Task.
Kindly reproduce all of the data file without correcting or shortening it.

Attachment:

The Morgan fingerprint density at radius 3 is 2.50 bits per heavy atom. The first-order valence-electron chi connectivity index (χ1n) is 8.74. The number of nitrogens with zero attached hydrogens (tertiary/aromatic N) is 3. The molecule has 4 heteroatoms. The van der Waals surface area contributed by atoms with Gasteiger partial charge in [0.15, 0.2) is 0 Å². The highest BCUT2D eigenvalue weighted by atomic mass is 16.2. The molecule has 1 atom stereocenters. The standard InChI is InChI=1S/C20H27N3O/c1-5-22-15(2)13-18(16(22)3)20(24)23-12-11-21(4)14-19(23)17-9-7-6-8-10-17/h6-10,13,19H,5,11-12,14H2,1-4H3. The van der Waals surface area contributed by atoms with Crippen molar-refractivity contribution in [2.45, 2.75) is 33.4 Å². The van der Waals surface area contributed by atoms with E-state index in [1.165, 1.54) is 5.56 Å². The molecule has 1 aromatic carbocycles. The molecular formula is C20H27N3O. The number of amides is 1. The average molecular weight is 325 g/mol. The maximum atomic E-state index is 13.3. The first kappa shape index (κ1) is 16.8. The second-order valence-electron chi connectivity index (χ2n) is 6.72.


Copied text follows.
The Morgan fingerprint density at radius 3 is 2.50 bits per heavy atom. The first-order valence-electron chi connectivity index (χ1n) is 8.74. The number of nitrogens with zero attached hydrogens (tertiary/aromatic N) is 3. The molecule has 4 heteroatoms. The van der Waals surface area contributed by atoms with Gasteiger partial charge in [0.15, 0.2) is 0 Å². The highest BCUT2D eigenvalue weighted by atomic mass is 16.2. The molecule has 1 atom stereocenters. The standard InChI is InChI=1S/C20H27N3O/c1-5-22-15(2)13-18(16(22)3)20(24)23-12-11-21(4)14-19(23)17-9-7-6-8-10-17/h6-10,13,19H,5,11-12,14H2,1-4H3. The van der Waals surface area contributed by atoms with Crippen molar-refractivity contribution in [2.45, 2.75) is 33.4 Å². The van der Waals surface area contributed by atoms with E-state index in [1.165, 1.54) is 5.56 Å². The molecule has 1 aromatic carbocycles. The molecular formula is C20H27N3O. The number of amides is 1. The average molecular weight is 325 g/mol. The maximum atomic E-state index is 13.3. The first kappa shape index (κ1) is 16.8. The second-order valence-electron chi connectivity index (χ2n) is 6.72.